Lattice dynamics and Raman spectrum of BaZrO3 single crystals Toulouse, Constance ; ; et al in PHYSICAL REVIEW B (2019), 100 BaZrO3 is a perovskite that remains in the simple cubic phase at all temperatures, hence with no first-order Raman-active phonon mode allowed by symmetry. Yet, it exhibits an intense Raman spectrum with ... [more ▼] BaZrO3 is a perovskite that remains in the simple cubic phase at all temperatures, hence with no first-order Raman-active phonon mode allowed by symmetry. Yet, it exhibits an intense Raman spectrum with sharp and well-defined features. Here, we report the evolution of the Raman spectrum of BaZrO3 single crystals in a broad temperature range (4-1200 K) and discuss its origin with the support of detailed first-principle calculations of the lattice dynamics. Phonon calculations are performed not only for the cubic phase of BaZrO3, but also for the low-symmetry phases with octahedra tilts that have been suspected to exist at the nanoscale. We show that the Raman spectrum shows no direct evidence for these nanodomains, but can instead be explained by classical second-order Raman scattering. We provide an assignment of the dominant features to phonon mode combinations. In particular, we show that the high frequency range of the spectrum is dominated by overtones and shows an image of the phonon density of states corresponding to the stretching modes of the oxygen octahedra. [less ▲] Detailed reference viewed: 160 (8 UL)High-pressure structural change in the ferroelectric layered perovskite Sr2Nb2O7 ; ; et al in PHYSICAL REVIEW B (2019), 100(5), Detailed reference viewed: 115 (1 UL)Theory of resonant Raman scattering: Towards a comprehensive ab initio description Reichardt, Sven ; Wirtz, Ludger in PHYSICAL REVIEW B (2019), 99(17), 174312-15 We develop a general, fully quantum mechanical theory of Raman scattering from first principles in terms of many-body correlation functions. In order to arrive at expressions that are practically useful ... [more ▼] We develop a general, fully quantum mechanical theory of Raman scattering from first principles in terms of many-body correlation functions. In order to arrive at expressions that are practically useful in the context of condensed matter physics, we adopt the Lehmann-Symanzik-Zimmermann reduction formula from high-energy physics and formulate it in the language of many-body perturbation theory. This enables us to derive a general and practically useful expression for the Raman scattering rate in terms of quantities that can be computed ab initio. Our work paves the way toward a comprehensive computational approach to the calculation of Raman spectra that goes beyond the current state of the art by capturing both excitonic and nonadiabatic effects. [less ▲] Detailed reference viewed: 154 (13 UL)Control of excitonic absorption by thickness variation in few-layer GaSe ; ; et al in PHYSICAL REVIEW B (2019), 100(4), We control the thickness of GaSe on the level of individual layers and study the corresponding optical absorption via highly sensitive differential transmission measurements. Suppression of excitonic ... [more ▼] We control the thickness of GaSe on the level of individual layers and study the corresponding optical absorption via highly sensitive differential transmission measurements. Suppression of excitonic transitions is observed when the number of layers is smaller than a critical value of 8. Through ab initio modelling we are able to link this behavior to a fundamental change in the band structure that leads to the formation of a valence band shaped as an inverted Mexican hat in thin GaSe. The thickness-controlled modulation of the optical properties provides attractive resources for the development of functional optoelectronic devices based on a single material. [less ▲] Detailed reference viewed: 51 (3 UL)Pump-probe spectroscopy study of ultrafast temperature dynamics in nanoporous gold ; ; et al in PHYSICAL REVIEW B (2019), 99(3), We explore the influence of the nanoporous structure on the thermal relaxation of electrons and holes excited by ultrashort laser pulses (similar to 7 fs) in thin gold films. Plasmon decay into hot ... [more ▼] We explore the influence of the nanoporous structure on the thermal relaxation of electrons and holes excited by ultrashort laser pulses (similar to 7 fs) in thin gold films. Plasmon decay into hot electron-hole pairs results in the generation of a Fermi-Dirac distribution thermalized at a temperature T-e higher than the lattice temperature T-1. The relaxation times of the energy exchange between electrons and lattice, here measured by pump-probe spectroscopy, is slowed down by the nanoporous structure, resulting in much higher peak T-e than for bulk gold films. The electron-phonon coupling constant and the Debye temperature are found to scale with the metal filling factor f and a two-temperature model reproduces the data. The results open the way for electron temperature control in metals by engineering of the nanoporous geometry. [less ▲] Detailed reference viewed: 55 (3 UL)Noncollinear magnetism in nanosized cobalt chromite ; ; et al in PHYSICAL REVIEW B (2018), 98(6), 064407 Using a combination of neutron diffraction with XYZ polarization analysis and magnetization measurements, the noncollinear magnetism in nanosized cobalt chromite, a potential multiferroic material, is ... [more ▼] Using a combination of neutron diffraction with XYZ polarization analysis and magnetization measurements, the noncollinear magnetism in nanosized cobalt chromite, a potential multiferroic material, is revealed. For noninteracting 26.9(1) nm nanoparticles, a bulklike behavior is identified, including a ferrimagnetic Curie temperature of 99 K and a transition to the spin spiral magnetic phase at 27 K with a temperature-dependent, incommensurate propagation vector. A lock-in transition towards a commensurate propagation vector is not observed. Much smaller, 3.1(2) nm, nanoparticles reveal a strong cluster glass behavior, characterized by ferrimagnetic behavior below the Curie temperature of 43 K and a transition to asperomagnetic behavior at 18 K, with the absence of any magnetic reflections at a base temperature of 5 K. [less ▲] Detailed reference viewed: 53 (2 UL)Fermionic reaction coordinates and their application to an autonomous Maxwell demon in the strong-coupling regime ; ; Schmidt, Thomas et al in Physical Review B (2018), 97(20), Detailed reference viewed: 166 (6 UL)Suppression of the cooperative Jahn-Teller distortion and its effect on the Raman octahedra-rotation modes of TbMn1-xFexO3 ; ; et al in PHYSICAL REVIEW B (2018), 97(14), This work reports the changes in structure and lattice dynamics induced by substituting the Jahn-Teller-active Mn3+ ion by the Jahn-Teller-inactive Fe3+ in TbMn1-xFexO3 over the full composition range ... [more ▼] This work reports the changes in structure and lattice dynamics induced by substituting the Jahn-Teller-active Mn3+ ion by the Jahn-Teller-inactive Fe3+ in TbMn1-xFexO3 over the full composition range. The structural analysis reveals that the amplitude of the 0 (pure 0.5, where it is completely suppressed. We then correlate this evolution with the behavior of the Raman modes across the solid solution. In particular, we show that the Raman modes associated with the rotation of octahedra, whose wave number is commonly considered to scale linearly with the tilt angles in orthorhombic Pnma perovskites are also sensitive to the amplitude of the Jahn-Teller distortion. [less ▲] Detailed reference viewed: 244 (1 UL)Charge pumping in strongly-coupled molecular quantum dots Haughian, Patrick ; ; in Physical Review B (2017), 96(19), 195432 The interaction between electrons and the vibrational degrees of freedom of a molecular quantum dot can lead to an exponential suppression of the conductance, an effect which is commonly termed Franck ... [more ▼] The interaction between electrons and the vibrational degrees of freedom of a molecular quantum dot can lead to an exponential suppression of the conductance, an effect which is commonly termed Franck-Condon blockade. Here, we investigate this effect in a quantum dot driven by time-periodic gate voltages and tunneling amplitudes using nonequilibrium Green's functions and a Floquet expansion. Building on previous results showing that driving can lift the Franck-Condon blockade, we investigate driving protocols which can be used to pump charge across the quantum dot. In particular, we show that due to the strongly coupled nature of the system, the pump current at resonance is an exponential function of the drive strength. [less ▲] Detailed reference viewed: 98 (3 UL)Charge and energy fractionalization mechanism in one-dimensional channels ; Calzona, Alessio ; Dolcetto, Giacomo et al in Physical Review B (2017), 96 We study the problem of injecting single electrons into interacting one-dimensional quantum systems, a fundamental building block for electron quantum optics. It is well known that such injection leads to ... [more ▼] We study the problem of injecting single electrons into interacting one-dimensional quantum systems, a fundamental building block for electron quantum optics. It is well known that such injection leads to charge and energy fractionalization. We elucidate this concept by calculating the nonequilibrium electron distribution function in the momentum and energy domains after the injection of an energy-resolved electron. Our results shed light on how fractionalization occurs via the creation of particle-hole pairs by the injected electron. In particular, we focus on systems with a pair of counterpropagating channels, and we fully analyze the properties of each chiral fractional excitation which is created by the injection. We suggest possible routes to access their energy and momentum distribution functions in topological quantum Hall or quantum spin-Hall edge states. [less ▲] Detailed reference viewed: 142 (6 UL)Quench-induced entanglement and relaxation dynamics in Luttinger liquids Calzona, Alessio ; ; et al in Physical Review B (2017), 96 We investigate the time evolution towards the asymptotic steady state of a one-dimensional interacting system after a quantum quench. We show that at finite times the latter induces entanglement between ... [more ▼] We investigate the time evolution towards the asymptotic steady state of a one-dimensional interacting system after a quantum quench. We show that at finite times the latter induces entanglement between right- and left-moving density excitations, encoded in their cross-correlators, which vanishes in the long-time limit. This behavior results in a universal time decay ∝t−2 of the system spectral properties, in addition to nonuniversal power-law contributions typical of Luttinger liquids. Importantly, we argue that the presence of quench-induced entanglement clearly emerges in transport properties, such as charge and energy currents injected in the system from a biased probe and determines their long-time dynamics. In particular, the energy fractionalization phenomenon turns out to be a promising platform to observe the universal power-law decay ∝t−2 induced by entanglement and represents a novel way to study the corresponding relaxation mechanism. [less ▲] Detailed reference viewed: 105 (3 UL)Ab initio calculation of the G peak intensity of graphene: Laser-energy and Fermi-energy dependence and importance of quantum interference effects Reichardt, Sven ; Wirtz, Ludger in Physical Review B (2017), 95(19), 195422 We present the results of a diagrammatic, fully ab initio calculation of the G peak intensity of graphene. The flexibility and generality of our approach enables us to go beyond the previous analytical ... [more ▼] We present the results of a diagrammatic, fully ab initio calculation of the G peak intensity of graphene. The flexibility and generality of our approach enables us to go beyond the previous analytical calculations in the low-energy regime. We study the laser and Fermi energy dependence of the G peak intensity and analyze the contributions from resonant and nonresonant electronic transitions. In particular, we explicitly demonstrate the importance of quantum interference and nonresonant states for the G peak process. Our method of analysis and computational concept is completely general and can easily be applied to study other materials as well. [less ▲] Detailed reference viewed: 181 (13 UL)Nonequilibrium effects on charge and energy partitioning after an interaction quench Calzona, Alessio ; ; et al in Physical Review B (2017), 95 Charge and energy fractionalization are among the most intriguing features of interacting one-dimensional fermion systems. In this work we determine how these phenomena are modified in the presence of an ... [more ▼] Charge and energy fractionalization are among the most intriguing features of interacting one-dimensional fermion systems. In this work we determine how these phenomena are modified in the presence of an interaction quench. Charge and energy are injected into the system suddenly after the quench, by means of tunneling processes with a noninteracting one-dimensional probe. Here, we demonstrate that the system settles to a steady state in which the charge fractionalization ratio is unaffected by the prequenched parameters. On the contrary, due to the postquench nonequilibrium spectral function, the energy partitioning ratio is strongly modified, reaching values larger than 1. This is a peculiar feature of the nonequilibrium dynamics of the quench process and it is in sharp contrast with the nonquenched case, where the ratio is bounded by 1. [less ▲] Detailed reference viewed: 117 (4 UL)Spin-orbit coupling in quasi-one-dimensional Wigner crystals ; Pedder, Christopher ; Schmidt, Thomas in Physical Review B (2017), 95(4), 045413 We study the effect of Rashba spin-orbit coupling (SOC) on the charge and spin degrees of freedom of a quasi-one-dimensional (quasi-1D) Wigner crystal. As electrons in a quasi-1D Wigner crystal can move ... [more ▼] We study the effect of Rashba spin-orbit coupling (SOC) on the charge and spin degrees of freedom of a quasi-one-dimensional (quasi-1D) Wigner crystal. As electrons in a quasi-1D Wigner crystal can move in the transverse direction, SOC cannot be gauged away in contrast to the pure 1D case. We show that for weak SOC, a partial gap in the spectrum opens at certain ratios between density of electrons and the inverse Rashba length. We present how the low-energy branch of charge degrees of freedom deviates due to SOC from its usual linear dependence at small wave vectors. In the case of strong SOC, we show that spin sector of a Wigner crystal cannot be described by an isotropic antiferromagnetic Heisenberg Hamiltonian any more, and that instead the ground state of neighboring electrons is mostly a triplet state. We present a new spin sector Hamiltonian and discuss the spectrum of Wigner crystal in this limit. [less ▲] Detailed reference viewed: 169 (8 UL)Spin-wave dynamics in the helimagnet FeGe studied by small-angle neutron scattering ; ; et al in PHYSICAL REVIEW B (2017), 95(13), 134415 We have studied the spin-wave stiffness of the Dzyaloshinskii-Moriya helimagnet FeGe in a temperature range from 225 K up to TC ≈ 278.7 K by small-angle neutron scattering. The method we have used is ... [more ▼] We have studied the spin-wave stiffness of the Dzyaloshinskii-Moriya helimagnet FeGe in a temperature range from 225 K up to TC ≈ 278.7 K by small-angle neutron scattering. The method we have used is based on [Grigoriev et al., Phys. Rev. B 92, 220415(R) (2015)] and was extended here for the application in polycrystalline samples. We confirm the validity of the anisotropic spin-wave dispersion for FeGe caused by the Dzyaloshinskii-Moriya interaction. We have shown that the spin-wave stiffness A for the FeGe helimagnet decreases with a temperature as A(T ) = 194[1 − 0.7(T/TC)4.2] meV °A2. The finite value of the spin-wave stiffness A = 58 meV °A2 at TC classifies the order-disorder phase transition in FeGe as being the first-order one. [less ▲] Detailed reference viewed: 44 (1 UL)Finite-strain Landau theory applied to the high-pressure phase transition of lead titanate ; ; et al in PHYSICAL REVIEW B (2017), 95(6), Standard Landau theory coupled to infinitesimal strain allows a concise description of the temperature-driven ferroelectric tetragonal-to-cubic phase transition in PbTiO3 at ambient pressure ... [more ▼] Standard Landau theory coupled to infinitesimal strain allows a concise description of the temperature-driven ferroelectric tetragonal-to-cubic phase transition in PbTiO3 at ambient pressure. Unfortunately, it fails to cover its high-pressure counterpart at ambient temperature. For example, the experimental transition pressure is vastly underestimated and neither the change from first to second order with increasing pressure nor the unusual pressure dependence of the tetragonal unit cell parameters observed in experiment are reproduced. Here we demonstrate that a combination of density functional theory and a recently constructed finite-strain extension of Landau theory provides a natural mechanism for resolving these discrepancies between theory and experiment. Our approach also allows us to determine the full tetragonal-cubic phase boundary in the (P,T) plane including an estimate of the tricritical point. We show that a careful analysis of the thermal elastic baseline is an essential ingredient to the success of this theory. [less ▲] Detailed reference viewed: 66 (0 UL)Rules and mechanisms governing octahedral tilts in perovskites under pressure ; Guennou, Mael ; et al in PHYSICAL REVIEW B (2017), 96(5), The rotation of octahedra (octahedral tilting) is common in ABO(3) perovskites and relevant to many physical phenomena, ranging from electronic and magnetic properties, metal-insulator transitions to ... [more ▼] The rotation of octahedra (octahedral tilting) is common in ABO(3) perovskites and relevant to many physical phenomena, ranging from electronic and magnetic properties, metal-insulator transitions to improper ferroelectricity. Hydrostatic pressure is an efficient way to tune and control octahedral tiltings. However, the pressure behavior of such tiltings can dramatically differ from one material to another, with the origins of such differences remaining controversial. In this paper we discover several new mechanisms and formulate a set of simple rules that allow us to understand how pressure affects oxygen octahedral tiltings via the use and analysis of first-principles results for a variety of compounds. Besides the known A-O interactions, we reveal that the interactions between specific B ions and oxygen ions contribute to the tilting instability. We explain the previously reported trend that the derivative of the oxygen octahedral tilting with respect to pressure (dR/dP) usually decreases with both the tolerance factor and the ionization state of the A ion by illustrating the key role of A-O interactions and their change under pressure. Furthermore, three new mechanisms/rules are discovered, namely that (i) the octahedral rotations in ABO(3) perovskites with empty low-lying d states on the B site are greatly enhanced by pressure, in order to lower the electronic kinetic energy; (ii) dR/dP is enhanced when the system possesses weak tilt instabilities, and (iii) for the most common phase exhibited by perovskites-the orthorhombic Pbnm state-the in-phase and antiphase octahedral rotations are not automatically both suppressed or both enhanced by the application of pressure because of a trilinear coupling between these two rotation types and an antipolar mode involving the A ions. We further predict that the polarization associated with the so-called hybrid improper ferroelectricity could be manipulated by hydrostatic pressure by indirectly controlling the amplitude of octahedral rotations. [less ▲] Detailed reference viewed: 91 (2 UL)Dynamic response functions and helical gaps in interacting Rashba nanowires with and without magnetic fields Pedder, Christopher ; ; et al in Physical Review B (2016), 94(24), 245414 A partially gapped spectrum due to the application of a magnetic field is one of the main probes of Rashba spin-orbit coupling in nanowires. Such a ``helical gap'' manifests itself in the linear ... [more ▼] A partially gapped spectrum due to the application of a magnetic field is one of the main probes of Rashba spin-orbit coupling in nanowires. Such a ``helical gap'' manifests itself in the linear conductance, as well as in dynamic response functions such as the spectral function, the structure factor, or the tunnelling density of states. In this paper, we investigate theoretically the signature of the helical gap in these observables with a particular focus on the interplay between Rashba spin-orbit coupling and electron-electron interactions. We show that in a quasi-one-dimensional wire, interactions can open a helical gap even without magnetic field. We calculate the dynamic response functions using bosonization, a renormalization group analysis, and the exact form factors of the emerging sine-Gordon model. For special interaction strengths, we verify our results by refermionization. We show how the two types of helical gaps, caused by magnetic fields or interactions, can be distinguished in experiments. [less ▲] Detailed reference viewed: 150 (21 UL)Emission of entangled Kramers pairs from a helical mesoscopic capacitor Dolcetto, Giacomo ; Schmidt, Thomas in Physical Review B (2016), 94(7), 075444 The realization of single-electron sources in integer quantum Hall systems has paved the way for exploring electronic quantum optics experiments in solid-state devices. In this work, we characterize a ... [more ▼] The realization of single-electron sources in integer quantum Hall systems has paved the way for exploring electronic quantum optics experiments in solid-state devices. In this work, we characterize a single Kramers pair emitter realized by a driven antidot embedded in a two-dimensional topological insulator, where spin-momentum locked edge states can be exploited for generating entanglement. Contrary to previous proposals, the antidot is coupled to both edges of a quantum spin Hall bar, thus enabling this mesoscopic capacitor to emit an entangled two-electron state. We study the concurrence $C$ of the emitted state and the efficiency $F$ of its emission as a function of the different spin-preserving and spin-flipping tunnel couplings of the antidot with the edges. We show that the efficiency remains very high ($Fgeq 50) even for maximally entangled states ($C=1$). We also discuss how the entanglement can be probed by means of noise measurements in a simple two-terminal setup. [less ▲] Detailed reference viewed: 141 (7 UL)Effect of Dzyaloshinski-Moriya interaction on elastic small-angle neutron scattering Michels, Andreas ; Mettus, Denis ; et al in Physical Review B (2016), 94 Detailed reference viewed: 140 (11 UL) |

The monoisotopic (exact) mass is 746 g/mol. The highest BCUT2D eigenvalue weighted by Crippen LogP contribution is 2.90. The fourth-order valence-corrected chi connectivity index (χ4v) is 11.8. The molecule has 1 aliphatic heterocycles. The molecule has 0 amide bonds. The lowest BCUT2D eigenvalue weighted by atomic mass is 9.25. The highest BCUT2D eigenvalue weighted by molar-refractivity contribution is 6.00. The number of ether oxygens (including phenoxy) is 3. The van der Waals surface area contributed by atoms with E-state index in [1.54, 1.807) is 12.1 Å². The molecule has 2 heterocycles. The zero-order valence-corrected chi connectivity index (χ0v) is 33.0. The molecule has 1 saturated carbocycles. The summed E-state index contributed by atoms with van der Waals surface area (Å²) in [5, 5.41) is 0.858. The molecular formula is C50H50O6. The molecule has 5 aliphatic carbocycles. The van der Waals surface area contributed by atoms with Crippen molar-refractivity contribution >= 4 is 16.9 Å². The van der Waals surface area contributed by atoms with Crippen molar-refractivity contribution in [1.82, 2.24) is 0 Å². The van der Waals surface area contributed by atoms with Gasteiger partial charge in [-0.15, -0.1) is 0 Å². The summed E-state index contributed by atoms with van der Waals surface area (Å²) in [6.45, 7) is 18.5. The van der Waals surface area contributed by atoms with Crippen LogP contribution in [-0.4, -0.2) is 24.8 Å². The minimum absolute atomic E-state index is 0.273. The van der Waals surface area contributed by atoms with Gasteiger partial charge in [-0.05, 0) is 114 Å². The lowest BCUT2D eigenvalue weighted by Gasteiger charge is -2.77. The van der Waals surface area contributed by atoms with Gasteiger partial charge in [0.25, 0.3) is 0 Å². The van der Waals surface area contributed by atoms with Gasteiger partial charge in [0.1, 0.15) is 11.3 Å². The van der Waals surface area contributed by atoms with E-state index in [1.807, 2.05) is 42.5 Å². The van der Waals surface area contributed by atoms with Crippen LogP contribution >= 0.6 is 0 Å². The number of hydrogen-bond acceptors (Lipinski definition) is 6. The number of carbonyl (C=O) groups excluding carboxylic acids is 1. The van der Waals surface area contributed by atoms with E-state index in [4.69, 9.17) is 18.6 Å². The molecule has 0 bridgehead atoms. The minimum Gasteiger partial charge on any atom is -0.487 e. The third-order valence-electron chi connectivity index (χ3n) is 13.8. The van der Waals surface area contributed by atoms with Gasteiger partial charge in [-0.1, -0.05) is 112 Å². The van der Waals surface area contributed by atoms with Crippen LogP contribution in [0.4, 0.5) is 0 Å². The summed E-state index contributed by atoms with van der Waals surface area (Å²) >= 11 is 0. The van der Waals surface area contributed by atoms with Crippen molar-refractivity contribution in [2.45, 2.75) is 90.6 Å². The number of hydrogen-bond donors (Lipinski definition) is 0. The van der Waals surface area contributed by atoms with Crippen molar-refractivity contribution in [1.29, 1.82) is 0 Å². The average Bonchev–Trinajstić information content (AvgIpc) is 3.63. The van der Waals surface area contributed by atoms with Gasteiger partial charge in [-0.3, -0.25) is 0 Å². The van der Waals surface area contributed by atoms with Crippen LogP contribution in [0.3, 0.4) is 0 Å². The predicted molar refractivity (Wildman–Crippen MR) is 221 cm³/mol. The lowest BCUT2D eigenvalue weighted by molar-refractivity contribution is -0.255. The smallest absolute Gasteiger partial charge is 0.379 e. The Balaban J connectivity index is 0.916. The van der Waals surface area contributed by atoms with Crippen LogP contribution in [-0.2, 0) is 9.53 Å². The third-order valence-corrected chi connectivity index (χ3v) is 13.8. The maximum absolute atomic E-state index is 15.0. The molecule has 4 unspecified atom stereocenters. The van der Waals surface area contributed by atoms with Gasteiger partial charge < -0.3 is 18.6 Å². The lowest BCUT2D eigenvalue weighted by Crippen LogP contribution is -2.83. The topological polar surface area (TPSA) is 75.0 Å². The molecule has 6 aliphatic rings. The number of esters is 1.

||